As the number of persons with vancomycin-resistant enterococci (VRE) and/or carbapenem-resistant Enterobacteriaceae (CRE) colonisation or prior infection increases – both among locals and foreigners – there will be inevitably more of such colonised/infected persons that will have medical indications for high risk procedures such as organ or stem cell transplantation (HSCT). The issue at hand is that there is a significant risk during the course of the transplantation that the bacteria will “escape” from the gut and cause infections elsewhere in the body. This is particularly the case for allogeneic HSCT (alloHSCT) in view of the gut mucositis (inflammation of the gut membrane lining) and profound neutropenia (low white blood cell counts) that arise as a consequence of the conditioning regimen, and immunosuppression for drugs to prevent rejection or graft-versus-host disease (GVHD) subsequently.
I am focusing on stem cell transplantation (HSCT) first as this is a bit of a work-related hobby. What are other countries’ experiences in this regard? Universally, the published experience is that there are far more deaths (albeit variously defined, i.e. 7-day mortality, 30-day mortality, 1-year survival, etc.) in patients who develop infections caused by VRE or CRE than their counterparts infected by less resistant bacteria (Table below). Part of the reason for the increased mortality is that such infections are much harder to treat – especially CRE where the antibiotics used are both more toxic and less efficacious compared to the beta-lactam antibiotics that are the “gold standard” of therapy. But even if they survive the infection by VRE or CRE, the subsequent mortality risk is still higher, which is a bit more difficult to grasp.
Given the heightened mortality risk, should these patients still be transplanted, especially with regards to alloHSCT? This difficult question requires a balancing of risks and costs. Most of these cases will have a high risk of haematological disease relapse and/or death if the transplant is not carried out (otherwise why go for alloHSCT in the first place, with its high attendant morbidity and mortality that usually ranges from 20% to 50% depending on the underlying haematological disease and patient condition). If the costs are borne by the individual or insurance plan, and if the patient understands the risks but decides to proceed with the alloHSCT, there is relatively little controversy. If the alloHSCT is to be done in a central public health system funded by taxation, then questions about appropriate resource allocation are bound to arise. Either way, there is an infection control problem to be handled – a “cost” not often factored into considerations of this nature – which is to prevent the patient’s VRE or CRE from spreading in the transplant unit.
What can be done to minimise the risks? Ideally, patients with prior hospitalisation in a country that is endemic for CRE and/or VRE (that includes Singapore now, unfortunately) should be screened for CRE or VRE carriage prior to the alloHSCT, and the appropriate infection control measures applied if positive. Note that this short sentence fails to convey the difficulty in achieving adequate infection control that will successfully prevent the spread of these organisms.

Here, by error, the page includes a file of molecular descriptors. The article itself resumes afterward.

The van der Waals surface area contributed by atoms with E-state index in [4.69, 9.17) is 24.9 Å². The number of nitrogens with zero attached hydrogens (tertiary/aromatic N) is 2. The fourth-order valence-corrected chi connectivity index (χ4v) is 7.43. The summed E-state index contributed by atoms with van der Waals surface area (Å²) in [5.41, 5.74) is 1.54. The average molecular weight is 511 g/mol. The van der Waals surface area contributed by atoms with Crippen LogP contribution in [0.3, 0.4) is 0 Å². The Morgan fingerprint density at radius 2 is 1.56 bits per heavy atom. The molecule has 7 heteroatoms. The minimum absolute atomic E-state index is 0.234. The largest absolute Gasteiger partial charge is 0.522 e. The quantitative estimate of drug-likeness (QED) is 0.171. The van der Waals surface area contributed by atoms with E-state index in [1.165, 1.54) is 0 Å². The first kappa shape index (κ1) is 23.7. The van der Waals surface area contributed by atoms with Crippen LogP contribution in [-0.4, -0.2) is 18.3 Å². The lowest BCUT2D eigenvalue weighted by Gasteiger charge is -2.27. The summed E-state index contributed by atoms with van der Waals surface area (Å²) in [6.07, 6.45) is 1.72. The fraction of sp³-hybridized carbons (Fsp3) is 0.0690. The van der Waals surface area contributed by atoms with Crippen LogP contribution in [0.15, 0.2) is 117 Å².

Decolonisation of carriage status is a strategy often employed for patients with methicillin-resistant Staphylococcus aureus (MRSA) carriage prior to major surgery. Unfortunately, there is currently no viable method for decolonising VRE. Various drugs have been used against CRE carriage, including oral polymyxins and oral aminoglycosides, singly or in combination. Two papers published in the American Journal of Infection Control and Infection Control & Hospital Epidemiology (abstracts only: pay wall issues) suggest limited success – and even in those where CRE were “eradicated”, no antibiotic challenge was attempted to determine if the CRE was still present, but just under the limit of laboratory detection.
Early empiric prescription of antibiotics that can target CRE and/or VRE is recommended by experts for patients that carry these bacteria and subsequently develop sepsis during their HSCT. Because these drugs (polymyxins, tigecycline and aminoglycosides) are toxic and less effective (or not previous studied in the case of tigecycline) for febrile neutropenia, the addition of a broad-spectrum beta-lactam is also recommended. De-escalation of antibiotics is recommended if the cultures subsequently turn out to be negative for CRE, in order to decrease the antibiotic pressure. Such a strategy sounds reasonable, but has not been studied in any detail to date. It also seems logical to avoid fluoroquinolone (i.e. levofloxacin or ciprofloxacin) prophylaxis for patients with CRE carriage. The use of fluoroquinolone prophylaxis against febrile neutropenia has become standard at many haematology units following a New England Journal of Medicine publication in 2005 and subsequent positive meta-analysis by the Cochrane group. However, fluoroquinolones are a known risk factor for selecting out CRE, as has been shown in at least 2 publications here and here.
This is a rapidly evolving area and I hope that there will be more evidence coming to light over the next few months/years.